It is required that each landfill owner or operator develop a Quality Assurance/Quality Control (QA/QC) plan. This plan will allow the assessment of sample collection accuracy and laboratory precision by landfill owner or operators.

Quality control checks should be incorporated into the sampling and analysis program. Quality control checks should be accomplished by ensuring that proper field calibration, sampling, transporting, analytical and documentation procedures are followed.

All equipment and instruments used in the field must be calibrated according to manufacturer’s specifications. The costs associated with investigating false positives far outweigh the expense of maintaining an effective QA/QC program. For more information, see Table B.1, Appendix page B-3 of EPA ORD publication EPA/625/R-93/003a, May 1993, Subsurface Characterization and Monitoring. Techniques, A Desk Reference Guide, Volume 1: Solids and Ground Water Appendices A and B.

Each laboratory should have standard operating procedures and maintain full documentation of all analytical work. A quality control chart should be maintained to document precision, accuracy and completeness.

Prior to detection monitoring, a minimum of eight quarters of indicator and Appendix I parameter results are required as part of baseline groundwater monitoring statistical evaluation. Quarterly samples must be taken by the ends of February, May, August and November. Extended baseline monitoring may be required based on statistical methods or SWMP requirements. SWMP may allow, on a case by case basis, a certain amount of data taken into the detection monitoring to be incorporated as baseline data.

Baseline monitoring is required for any new well added to the program. A detection monitoring program follows acceptable baseline monitoring.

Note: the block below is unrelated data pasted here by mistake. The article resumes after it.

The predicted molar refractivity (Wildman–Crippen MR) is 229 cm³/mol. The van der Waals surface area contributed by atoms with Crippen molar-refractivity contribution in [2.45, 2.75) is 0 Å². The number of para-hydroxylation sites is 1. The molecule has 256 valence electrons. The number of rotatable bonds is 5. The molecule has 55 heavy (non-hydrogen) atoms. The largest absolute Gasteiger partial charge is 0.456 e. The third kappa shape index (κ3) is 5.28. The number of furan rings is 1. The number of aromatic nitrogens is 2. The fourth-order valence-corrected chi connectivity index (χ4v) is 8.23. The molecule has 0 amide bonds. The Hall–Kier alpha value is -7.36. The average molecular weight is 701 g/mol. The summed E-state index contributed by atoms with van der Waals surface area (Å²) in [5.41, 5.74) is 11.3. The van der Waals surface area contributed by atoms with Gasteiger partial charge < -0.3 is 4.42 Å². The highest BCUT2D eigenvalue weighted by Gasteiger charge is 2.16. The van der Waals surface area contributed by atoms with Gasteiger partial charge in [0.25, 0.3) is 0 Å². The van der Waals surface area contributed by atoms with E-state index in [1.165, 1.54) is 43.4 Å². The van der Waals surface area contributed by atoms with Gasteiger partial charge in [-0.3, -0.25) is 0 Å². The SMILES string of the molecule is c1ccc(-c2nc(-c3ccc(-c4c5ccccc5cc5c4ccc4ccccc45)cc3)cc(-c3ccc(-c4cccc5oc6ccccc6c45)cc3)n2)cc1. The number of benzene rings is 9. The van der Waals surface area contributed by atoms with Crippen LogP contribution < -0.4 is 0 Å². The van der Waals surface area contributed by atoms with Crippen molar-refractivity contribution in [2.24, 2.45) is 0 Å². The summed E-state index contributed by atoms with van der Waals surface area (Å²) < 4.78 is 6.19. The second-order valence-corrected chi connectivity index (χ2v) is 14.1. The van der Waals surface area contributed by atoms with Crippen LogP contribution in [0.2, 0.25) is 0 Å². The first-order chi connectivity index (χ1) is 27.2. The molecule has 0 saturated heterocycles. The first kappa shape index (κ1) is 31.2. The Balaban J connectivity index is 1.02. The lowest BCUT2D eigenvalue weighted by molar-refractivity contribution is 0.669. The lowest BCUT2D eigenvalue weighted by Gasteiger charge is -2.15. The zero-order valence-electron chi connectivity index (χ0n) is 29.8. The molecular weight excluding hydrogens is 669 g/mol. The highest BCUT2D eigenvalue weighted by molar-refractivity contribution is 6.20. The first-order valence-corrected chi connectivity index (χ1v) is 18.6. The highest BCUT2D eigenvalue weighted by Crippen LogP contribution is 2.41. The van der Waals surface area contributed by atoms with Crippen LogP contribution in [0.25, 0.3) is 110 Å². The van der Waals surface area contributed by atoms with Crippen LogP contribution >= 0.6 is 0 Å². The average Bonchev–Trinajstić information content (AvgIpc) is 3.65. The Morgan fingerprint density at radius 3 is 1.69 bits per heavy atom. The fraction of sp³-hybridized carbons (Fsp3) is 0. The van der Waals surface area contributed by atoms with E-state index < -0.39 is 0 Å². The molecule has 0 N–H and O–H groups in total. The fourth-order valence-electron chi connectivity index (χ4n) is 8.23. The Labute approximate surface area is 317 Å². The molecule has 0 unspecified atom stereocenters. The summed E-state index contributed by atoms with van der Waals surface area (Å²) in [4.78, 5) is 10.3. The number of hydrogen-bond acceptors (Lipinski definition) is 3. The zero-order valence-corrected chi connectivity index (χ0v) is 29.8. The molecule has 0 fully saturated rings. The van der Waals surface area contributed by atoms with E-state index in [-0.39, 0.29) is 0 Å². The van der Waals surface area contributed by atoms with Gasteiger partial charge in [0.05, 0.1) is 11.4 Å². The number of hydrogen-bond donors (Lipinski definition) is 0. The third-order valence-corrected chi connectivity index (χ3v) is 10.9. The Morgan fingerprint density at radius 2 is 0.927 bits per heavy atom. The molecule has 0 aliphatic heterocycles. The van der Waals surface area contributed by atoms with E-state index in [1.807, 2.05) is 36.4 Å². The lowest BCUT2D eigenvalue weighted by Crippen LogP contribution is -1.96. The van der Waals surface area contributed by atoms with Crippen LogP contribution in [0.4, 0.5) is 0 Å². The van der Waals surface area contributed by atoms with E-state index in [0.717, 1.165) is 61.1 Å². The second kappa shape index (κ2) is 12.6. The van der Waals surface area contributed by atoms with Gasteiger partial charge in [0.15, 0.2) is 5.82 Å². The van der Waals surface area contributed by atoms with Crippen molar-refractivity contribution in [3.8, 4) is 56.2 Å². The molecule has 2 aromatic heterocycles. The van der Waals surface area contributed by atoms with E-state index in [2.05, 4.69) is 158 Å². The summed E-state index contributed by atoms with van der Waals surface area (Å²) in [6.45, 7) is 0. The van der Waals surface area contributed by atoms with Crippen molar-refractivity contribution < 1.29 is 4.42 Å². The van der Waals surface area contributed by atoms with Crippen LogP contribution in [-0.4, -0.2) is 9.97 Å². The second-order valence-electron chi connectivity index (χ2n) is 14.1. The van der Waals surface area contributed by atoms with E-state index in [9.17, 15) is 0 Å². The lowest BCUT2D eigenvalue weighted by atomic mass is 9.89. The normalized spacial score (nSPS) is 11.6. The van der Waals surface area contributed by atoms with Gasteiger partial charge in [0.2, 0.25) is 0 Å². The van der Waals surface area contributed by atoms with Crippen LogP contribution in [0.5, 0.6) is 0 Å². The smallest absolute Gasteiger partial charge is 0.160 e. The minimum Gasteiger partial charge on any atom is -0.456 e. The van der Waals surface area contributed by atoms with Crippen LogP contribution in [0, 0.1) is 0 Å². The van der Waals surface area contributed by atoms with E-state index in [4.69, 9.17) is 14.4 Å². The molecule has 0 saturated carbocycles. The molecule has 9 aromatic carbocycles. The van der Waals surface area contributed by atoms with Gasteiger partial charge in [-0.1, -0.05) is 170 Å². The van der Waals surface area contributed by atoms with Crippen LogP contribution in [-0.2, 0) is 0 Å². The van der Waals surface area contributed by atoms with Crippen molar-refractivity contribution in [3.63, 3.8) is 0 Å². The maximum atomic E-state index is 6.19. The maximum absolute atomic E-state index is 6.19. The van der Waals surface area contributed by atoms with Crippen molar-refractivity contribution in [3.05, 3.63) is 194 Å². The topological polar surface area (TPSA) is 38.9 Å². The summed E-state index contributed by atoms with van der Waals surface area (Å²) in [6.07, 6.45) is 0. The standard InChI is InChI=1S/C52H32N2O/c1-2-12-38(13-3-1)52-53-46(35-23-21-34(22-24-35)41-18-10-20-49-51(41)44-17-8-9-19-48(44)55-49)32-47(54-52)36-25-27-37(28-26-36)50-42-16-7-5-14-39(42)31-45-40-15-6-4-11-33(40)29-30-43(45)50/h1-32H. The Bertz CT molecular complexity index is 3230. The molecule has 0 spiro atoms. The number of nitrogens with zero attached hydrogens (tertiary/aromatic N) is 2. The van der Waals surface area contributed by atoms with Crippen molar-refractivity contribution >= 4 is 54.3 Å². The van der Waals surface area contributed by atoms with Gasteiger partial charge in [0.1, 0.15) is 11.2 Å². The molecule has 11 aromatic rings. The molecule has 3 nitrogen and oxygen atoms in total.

Following are the required time frames for semi-annual sample collection in approved groundwater monitoring programs. Corresponding time frames for submittal of data are also listed. 

Semi-Annual Sampling
Samples must be taken by the end of May and November for semi-annual sampling events. Indicator and Appendix I parameter results, and results of statistical analysis determining statistically significant increases or statistically significant decreases for any parameters, must be submitted to SWMP within 90 days of sampling.

The electronic submission of groundwater data is required, in a format and method, prescribed by the department. 

EPA. 1985 Practical Guide for Groundwater Sampling. EPA-60012-85-104, EPA, Ada, Oklahoma, 1985.
EPA. 1986 RCRA Ground-Water Monitoring Technical Enforcement Document. OSWER9950.1, September, 1986
EPA. 1993 Subsurface Characterization and Monitoring Techniques, A Desk Reference Guide Volume 1: Solids and Ground Water Appendices A and B. EPA/625/R-93/003a, May, 1993
EPA, 1991 Handbook of Suggested Practices for the Design and Installation of Ground-Water Wells. EPA-600-4-88-034, March, 1991.
Practical Handbook of Ground-Water Monitoring edited by David M. Nielsen, 1991.
Groundwater and Wells - Second Edition by Fletcher G. Driscoll, 1986.

Other References

Missouri Department of Natural Resources, P.O. Box 176 Jefferson City, MO 65102

EPA Region 7, 901 N. 5th Street, Kansas City, MO 66101

National Technical Information Service 800-553-6847
5285 Port Royal Road
Springfield, Virginia 22161
(EPA Publications)

National Ground Water Association 614-898-7791
6375 Riverside Drive
Dublin, Ohio 43017

The Nielsen Environmental Field School
4686 State Route 605 South
Galena, Ohio 43021-9652

Nothing in this document may be used to implement any enforcement action or levy any penalty unless promulgated by rule under chapter 536 or authorized by statute.

For more information